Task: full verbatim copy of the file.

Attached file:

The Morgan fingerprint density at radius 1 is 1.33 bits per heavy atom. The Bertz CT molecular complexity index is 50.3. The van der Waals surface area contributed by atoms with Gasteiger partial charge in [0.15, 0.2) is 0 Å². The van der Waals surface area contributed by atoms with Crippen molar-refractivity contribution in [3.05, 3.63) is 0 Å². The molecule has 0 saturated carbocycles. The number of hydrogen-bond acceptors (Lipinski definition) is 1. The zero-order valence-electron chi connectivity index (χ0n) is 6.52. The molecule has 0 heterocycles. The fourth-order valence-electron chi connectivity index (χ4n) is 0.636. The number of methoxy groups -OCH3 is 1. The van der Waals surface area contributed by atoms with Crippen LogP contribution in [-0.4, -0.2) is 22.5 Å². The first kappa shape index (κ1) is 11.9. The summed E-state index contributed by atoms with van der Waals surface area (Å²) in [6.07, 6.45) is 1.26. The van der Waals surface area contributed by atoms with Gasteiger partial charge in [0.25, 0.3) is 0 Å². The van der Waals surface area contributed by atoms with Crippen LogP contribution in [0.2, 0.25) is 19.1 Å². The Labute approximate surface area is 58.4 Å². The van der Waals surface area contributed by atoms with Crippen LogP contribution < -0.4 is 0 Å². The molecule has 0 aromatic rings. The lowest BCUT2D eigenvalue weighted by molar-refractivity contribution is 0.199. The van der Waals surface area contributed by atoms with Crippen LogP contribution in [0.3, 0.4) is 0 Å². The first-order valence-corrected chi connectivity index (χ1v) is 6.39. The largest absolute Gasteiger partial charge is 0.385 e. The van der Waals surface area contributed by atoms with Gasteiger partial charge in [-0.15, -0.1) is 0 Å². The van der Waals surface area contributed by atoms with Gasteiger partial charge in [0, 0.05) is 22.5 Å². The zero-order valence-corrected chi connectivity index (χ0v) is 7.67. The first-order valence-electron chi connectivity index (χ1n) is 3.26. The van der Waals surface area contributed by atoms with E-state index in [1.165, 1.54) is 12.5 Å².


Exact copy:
The Morgan fingerprint density at radius 1 is 1.33 bits per heavy atom. The Bertz CT molecular complexity index is 50.3. The van der Waals surface area contributed by atoms with Gasteiger partial charge in [0.15, 0.2) is 0 Å². The van der Waals surface area contributed by atoms with Crippen molar-refractivity contribution in [3.05, 3.63) is 0 Å². The molecule has 0 saturated carbocycles. The number of hydrogen-bond acceptors (Lipinski definition) is 1. The zero-order valence-electron chi connectivity index (χ0n) is 6.52. The molecule has 0 heterocycles. The fourth-order valence-electron chi connectivity index (χ4n) is 0.636. The number of methoxy groups -OCH3 is 1. The van der Waals surface area contributed by atoms with Crippen LogP contribution in [-0.4, -0.2) is 22.5 Å². The first kappa shape index (κ1) is 11.9. The summed E-state index contributed by atoms with van der Waals surface area (Å²) in [6.07, 6.45) is 1.26. The van der Waals surface area contributed by atoms with Gasteiger partial charge in [0.25, 0.3) is 0 Å². The van der Waals surface area contributed by atoms with Crippen LogP contribution in [0.2, 0.25) is 19.1 Å². The Labute approximate surface area is 58.4 Å². The van der Waals surface area contributed by atoms with Crippen LogP contribution < -0.4 is 0 Å². The molecule has 0 aromatic rings. The lowest BCUT2D eigenvalue weighted by molar-refractivity contribution is 0.199. The van der Waals surface area contributed by atoms with Crippen LogP contribution in [0.3, 0.4) is 0 Å². The first-order valence-corrected chi connectivity index (χ1v) is 6.39. The largest absolute Gasteiger partial charge is 0.385 e. The van der Waals surface area contributed by atoms with Gasteiger partial charge in [-0.15, -0.1) is 0 Å². The van der Waals surface area contributed by atoms with Gasteiger partial charge in [0, 0.05) is 22.5 Å². The zero-order valence-corrected chi connectivity index (χ0v) is 7.67. The first-order valence-electron chi connectivity index (χ1n) is 3.26. The van der Waals surface area contributed by atoms with E-state index in [1.165, 1.54) is 12.5 Å².